Venus and Mars

After such a long pause I thought I would try an experiment. The old technique of choosing a topic from a text at random. The text chosen from a random book, in this case Titus Burckhardt’s, Alchemie (German edition). The random text from the book is about how the planetary symbols are composed of the circle, cross and the semicircle. (Interesting isn’t it? I just happened to open the chapter on the planets and the metals, where astrology and alchemy meet 🙂 )

From the alchemical point of view the Sun and Moon form two poles, male and female. Each works on or can be bound to indifferent matter (represented by the cross) in the center. So each of the five metals other than gold (☉) and silver (☽), each have a different ‘combination’ of solar and lunar influences on indifferent matter. Copper (♀) and Iron (♀ reversed – see below) both have solar influence. Tin (♃) and Lead (♄) have lunar influence. And not surprisingly Quicksilver (☿) has both lunar and solar influences.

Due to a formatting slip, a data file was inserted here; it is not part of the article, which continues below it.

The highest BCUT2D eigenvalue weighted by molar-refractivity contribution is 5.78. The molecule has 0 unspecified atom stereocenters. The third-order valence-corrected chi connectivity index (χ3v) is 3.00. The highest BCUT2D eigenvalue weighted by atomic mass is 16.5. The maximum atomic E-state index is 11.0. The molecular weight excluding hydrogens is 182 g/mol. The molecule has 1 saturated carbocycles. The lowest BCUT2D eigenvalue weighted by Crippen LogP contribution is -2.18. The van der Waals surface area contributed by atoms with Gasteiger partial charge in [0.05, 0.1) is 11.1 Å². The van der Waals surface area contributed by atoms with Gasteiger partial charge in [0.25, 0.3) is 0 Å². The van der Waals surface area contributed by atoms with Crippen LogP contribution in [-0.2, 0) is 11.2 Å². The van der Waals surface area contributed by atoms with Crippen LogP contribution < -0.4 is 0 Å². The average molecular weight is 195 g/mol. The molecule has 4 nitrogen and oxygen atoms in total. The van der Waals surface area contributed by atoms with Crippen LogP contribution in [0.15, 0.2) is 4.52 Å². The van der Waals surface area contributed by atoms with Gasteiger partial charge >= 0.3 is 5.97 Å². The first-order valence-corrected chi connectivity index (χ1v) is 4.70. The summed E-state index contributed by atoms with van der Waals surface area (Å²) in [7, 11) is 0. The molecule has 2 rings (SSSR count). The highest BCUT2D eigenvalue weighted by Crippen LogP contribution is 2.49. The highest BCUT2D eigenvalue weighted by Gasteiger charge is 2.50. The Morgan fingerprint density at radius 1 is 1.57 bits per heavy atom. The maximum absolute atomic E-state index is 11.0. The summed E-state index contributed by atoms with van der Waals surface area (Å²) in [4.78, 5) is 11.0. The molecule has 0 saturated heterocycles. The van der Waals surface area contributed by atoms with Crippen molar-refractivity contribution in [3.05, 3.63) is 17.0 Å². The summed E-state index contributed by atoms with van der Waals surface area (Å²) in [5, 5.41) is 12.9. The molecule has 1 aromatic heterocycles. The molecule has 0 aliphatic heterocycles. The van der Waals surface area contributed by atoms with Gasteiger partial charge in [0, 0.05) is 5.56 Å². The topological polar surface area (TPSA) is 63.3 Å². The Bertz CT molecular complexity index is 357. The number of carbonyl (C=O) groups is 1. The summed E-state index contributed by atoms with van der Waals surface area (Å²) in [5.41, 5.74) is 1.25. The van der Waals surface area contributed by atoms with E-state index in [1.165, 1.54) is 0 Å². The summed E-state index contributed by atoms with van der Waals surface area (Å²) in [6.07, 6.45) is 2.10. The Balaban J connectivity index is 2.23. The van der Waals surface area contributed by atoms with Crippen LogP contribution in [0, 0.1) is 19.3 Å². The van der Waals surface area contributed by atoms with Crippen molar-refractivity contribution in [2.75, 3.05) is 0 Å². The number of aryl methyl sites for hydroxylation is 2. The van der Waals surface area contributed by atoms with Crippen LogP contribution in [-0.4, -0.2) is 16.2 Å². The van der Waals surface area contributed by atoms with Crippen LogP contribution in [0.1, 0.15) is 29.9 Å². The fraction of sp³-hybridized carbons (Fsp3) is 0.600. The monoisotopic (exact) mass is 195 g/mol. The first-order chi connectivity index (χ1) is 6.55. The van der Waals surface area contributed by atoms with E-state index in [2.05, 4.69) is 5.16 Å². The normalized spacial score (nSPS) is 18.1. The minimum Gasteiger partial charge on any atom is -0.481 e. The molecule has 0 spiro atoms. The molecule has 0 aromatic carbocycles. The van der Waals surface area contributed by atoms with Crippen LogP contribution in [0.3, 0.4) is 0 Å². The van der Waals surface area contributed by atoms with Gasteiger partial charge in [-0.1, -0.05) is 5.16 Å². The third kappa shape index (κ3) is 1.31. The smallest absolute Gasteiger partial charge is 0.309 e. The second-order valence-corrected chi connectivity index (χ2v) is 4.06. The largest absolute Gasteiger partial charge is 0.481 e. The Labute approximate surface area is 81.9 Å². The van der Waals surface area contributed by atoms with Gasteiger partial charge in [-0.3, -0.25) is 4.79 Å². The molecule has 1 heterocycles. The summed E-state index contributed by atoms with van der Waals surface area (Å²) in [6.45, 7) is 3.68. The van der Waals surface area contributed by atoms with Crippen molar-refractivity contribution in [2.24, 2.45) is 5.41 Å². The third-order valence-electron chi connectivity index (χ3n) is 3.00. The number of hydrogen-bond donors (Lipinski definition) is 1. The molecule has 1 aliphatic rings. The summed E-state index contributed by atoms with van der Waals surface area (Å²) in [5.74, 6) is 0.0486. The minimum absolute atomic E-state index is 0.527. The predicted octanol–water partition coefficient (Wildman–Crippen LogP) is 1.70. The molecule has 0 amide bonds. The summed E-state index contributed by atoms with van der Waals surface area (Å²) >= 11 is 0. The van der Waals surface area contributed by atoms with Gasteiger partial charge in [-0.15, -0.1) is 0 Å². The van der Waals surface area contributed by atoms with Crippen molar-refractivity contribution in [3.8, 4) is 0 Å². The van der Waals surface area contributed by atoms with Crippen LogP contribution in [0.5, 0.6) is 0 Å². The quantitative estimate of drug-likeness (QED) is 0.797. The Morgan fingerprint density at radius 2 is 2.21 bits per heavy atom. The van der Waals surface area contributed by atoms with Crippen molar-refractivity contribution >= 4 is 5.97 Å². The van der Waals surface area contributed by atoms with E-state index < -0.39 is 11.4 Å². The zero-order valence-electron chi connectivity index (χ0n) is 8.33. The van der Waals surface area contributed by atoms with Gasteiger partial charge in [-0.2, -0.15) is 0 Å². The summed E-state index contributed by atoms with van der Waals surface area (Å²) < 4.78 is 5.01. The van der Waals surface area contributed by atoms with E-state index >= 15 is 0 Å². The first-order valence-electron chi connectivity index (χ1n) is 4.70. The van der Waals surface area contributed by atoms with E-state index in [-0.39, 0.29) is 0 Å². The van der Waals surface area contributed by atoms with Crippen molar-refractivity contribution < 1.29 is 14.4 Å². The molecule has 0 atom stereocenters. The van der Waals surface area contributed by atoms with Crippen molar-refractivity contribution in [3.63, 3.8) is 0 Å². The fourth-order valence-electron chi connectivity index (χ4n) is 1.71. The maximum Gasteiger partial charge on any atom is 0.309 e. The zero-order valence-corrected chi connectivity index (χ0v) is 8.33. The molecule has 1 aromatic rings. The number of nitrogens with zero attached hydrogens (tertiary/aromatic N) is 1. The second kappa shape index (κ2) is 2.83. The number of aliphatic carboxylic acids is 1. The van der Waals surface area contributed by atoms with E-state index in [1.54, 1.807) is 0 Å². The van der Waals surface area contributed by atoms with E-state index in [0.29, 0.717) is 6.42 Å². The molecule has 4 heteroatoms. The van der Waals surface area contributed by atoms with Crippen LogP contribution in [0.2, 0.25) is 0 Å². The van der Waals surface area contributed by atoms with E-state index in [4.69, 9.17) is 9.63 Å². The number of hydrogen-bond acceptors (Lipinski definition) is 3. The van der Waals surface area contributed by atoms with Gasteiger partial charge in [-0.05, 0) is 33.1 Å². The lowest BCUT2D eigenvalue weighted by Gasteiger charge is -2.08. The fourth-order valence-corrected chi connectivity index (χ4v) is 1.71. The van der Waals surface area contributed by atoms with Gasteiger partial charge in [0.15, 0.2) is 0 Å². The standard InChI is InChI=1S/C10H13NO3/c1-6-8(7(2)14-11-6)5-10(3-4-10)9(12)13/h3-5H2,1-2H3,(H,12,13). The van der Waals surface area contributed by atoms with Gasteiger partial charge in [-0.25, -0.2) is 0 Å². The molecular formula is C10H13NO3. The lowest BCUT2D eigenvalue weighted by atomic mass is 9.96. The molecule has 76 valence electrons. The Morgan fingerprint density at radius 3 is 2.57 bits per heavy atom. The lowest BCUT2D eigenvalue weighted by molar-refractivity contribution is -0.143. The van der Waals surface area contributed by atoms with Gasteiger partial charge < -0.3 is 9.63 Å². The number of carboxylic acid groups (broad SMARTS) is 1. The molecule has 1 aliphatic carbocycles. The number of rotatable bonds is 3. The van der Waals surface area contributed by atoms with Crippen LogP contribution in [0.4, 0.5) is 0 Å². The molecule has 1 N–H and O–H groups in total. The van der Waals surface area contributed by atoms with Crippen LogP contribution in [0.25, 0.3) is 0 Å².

Notice the old symbol for Mars – no arrow. Instead having the cross of matter above the solar circle makes more sense astrologically. In the order of the planets seen geocentrically

 ☽    ☿   ♀   ☉   ♂    ♃    ♄

 Venus and Mars are closest to the Sun. Venus has a dominant solar circle. Venus/copper shows cosmic influence flowing into matter. Mars has a dominant cross of matter. Mars/iron shows material influence flowing into the cosmos.

Think about it. Iron is the metal that has made it possible for human beings to push matter into the cosmos. How? by surrounding/encasing ideas/vision with technology.

Titus Burkhardt refers to Basilius Valentinus when speaking about Venus or copper. Valentinus says that copper contains an abundance of unbound solar power much like a tree that has too much resin. Mars or iron is solar power that has become buried in the darkness of matter.

We can’t go into too much detail here. Consider this food for thought. You just might see Venus and Mars from an entirely new standpoint.